Transportation — Facing some refinement, project will showcase Willamette River, Dundee hills in bridge design

While the design for a bridge crossing Highway 99W in Dundee is still being refined, Mayor Ted Crawford said it’s getting closer to something the city will be happy with.

“There’s a happy medium and we haven’t seen that yet,” Crawford said. “This is a tough decision because if it turns out that it doesn’t look that good we’ll be staring at it for the next 50 years. We’d rather it be something that looks good or we don’t at least cringe at.”by: SUBMITTED - Looking forward - Slated to cross Highway 99W at the 'fish hook' in Dundee, the bridge design is still a work in progress, although the theme has been selected and will represent the Willamette River and the Dundee hills.

The bridge will sit at what’s been denoted as the “fish hook” at the southwest end of town. So far the theme will be the Willamette River and the Dundee hills. Working designs include a metal river and the hills crafted out of fencing along the bridge’s side.

The proposals have just been either too realistic or not realistic enough, Crawford said. Some renderings have shown what looks like “bumps” across the bridge or over-structured mountains.

Lou Torres, Oregon De-part­ment of Transportation spokesman, said the process has taken about a year so far, including refining the concept and then deciding on materials, colors and final presentation.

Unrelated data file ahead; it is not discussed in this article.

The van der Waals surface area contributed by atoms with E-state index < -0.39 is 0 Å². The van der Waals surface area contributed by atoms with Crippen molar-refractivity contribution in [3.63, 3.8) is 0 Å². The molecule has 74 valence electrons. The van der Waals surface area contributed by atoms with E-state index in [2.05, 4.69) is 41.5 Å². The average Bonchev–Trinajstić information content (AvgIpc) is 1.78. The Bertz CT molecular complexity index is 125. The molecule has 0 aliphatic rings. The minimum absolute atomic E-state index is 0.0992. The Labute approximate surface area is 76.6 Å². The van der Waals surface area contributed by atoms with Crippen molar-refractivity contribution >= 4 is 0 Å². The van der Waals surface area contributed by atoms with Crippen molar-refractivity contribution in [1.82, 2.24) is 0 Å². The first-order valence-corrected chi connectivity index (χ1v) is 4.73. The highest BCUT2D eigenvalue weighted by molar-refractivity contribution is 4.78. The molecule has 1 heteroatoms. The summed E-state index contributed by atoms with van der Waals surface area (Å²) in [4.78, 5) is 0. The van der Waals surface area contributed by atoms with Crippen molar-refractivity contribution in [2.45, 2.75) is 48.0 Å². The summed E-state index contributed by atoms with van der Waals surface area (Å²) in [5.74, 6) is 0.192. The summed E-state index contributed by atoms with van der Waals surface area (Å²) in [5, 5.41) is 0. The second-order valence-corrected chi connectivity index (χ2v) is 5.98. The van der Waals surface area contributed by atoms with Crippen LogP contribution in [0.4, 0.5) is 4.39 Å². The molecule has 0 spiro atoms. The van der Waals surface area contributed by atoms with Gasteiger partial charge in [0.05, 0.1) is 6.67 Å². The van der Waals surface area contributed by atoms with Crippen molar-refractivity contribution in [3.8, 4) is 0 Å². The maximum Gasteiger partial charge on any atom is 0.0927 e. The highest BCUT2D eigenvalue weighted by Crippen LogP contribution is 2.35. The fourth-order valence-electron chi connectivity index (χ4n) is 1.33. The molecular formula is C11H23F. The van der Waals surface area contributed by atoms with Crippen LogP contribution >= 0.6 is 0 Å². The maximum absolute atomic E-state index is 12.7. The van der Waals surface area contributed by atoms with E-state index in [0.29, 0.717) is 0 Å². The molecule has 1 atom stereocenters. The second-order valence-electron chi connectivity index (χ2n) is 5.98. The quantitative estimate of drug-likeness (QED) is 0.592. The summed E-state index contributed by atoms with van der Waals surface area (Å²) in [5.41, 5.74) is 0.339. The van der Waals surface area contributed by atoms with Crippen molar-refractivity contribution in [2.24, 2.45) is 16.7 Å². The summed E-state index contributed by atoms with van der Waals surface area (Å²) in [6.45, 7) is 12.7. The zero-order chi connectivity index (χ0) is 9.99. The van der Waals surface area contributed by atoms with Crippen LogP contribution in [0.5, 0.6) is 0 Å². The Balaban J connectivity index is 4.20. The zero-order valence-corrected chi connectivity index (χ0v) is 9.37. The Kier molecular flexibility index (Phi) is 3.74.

“We’re going to go back and do more refining,” Torres said after a recent presentation to the Dundee City Council. “It takes a while to get something you’re comfortable with. We’ll go back to the August council meeting and hopefully we can come up with the design that we can move forward with. While we’re not in an extraordinary hurry, we would like to know in the next two or three months so we can continue and develop that.”

Agreeing with Crawford, Torres said ODOT is spending the extra time on the project to ensure the bridge is something people enjoy, even if that means continuing to develop the concept.

There has also been discussion of the city logo being stamped into the beams or affixed in some manner, minus the wine glass currently featured on the welcome sign.

“But because of the angle of the beams, we decided we wouldn’t be able to see them,” Crawford said. “(We want to) just stamp it into the concrete. Don’t try to get too fancy because people are only going to be able to see one side. We might negotiate with ODOT to use that money to maybe build us another welcome sign similar to the one now, but on the other side of town.”

He said he’s brought up the idea already with the council and “they didn’t say no.”

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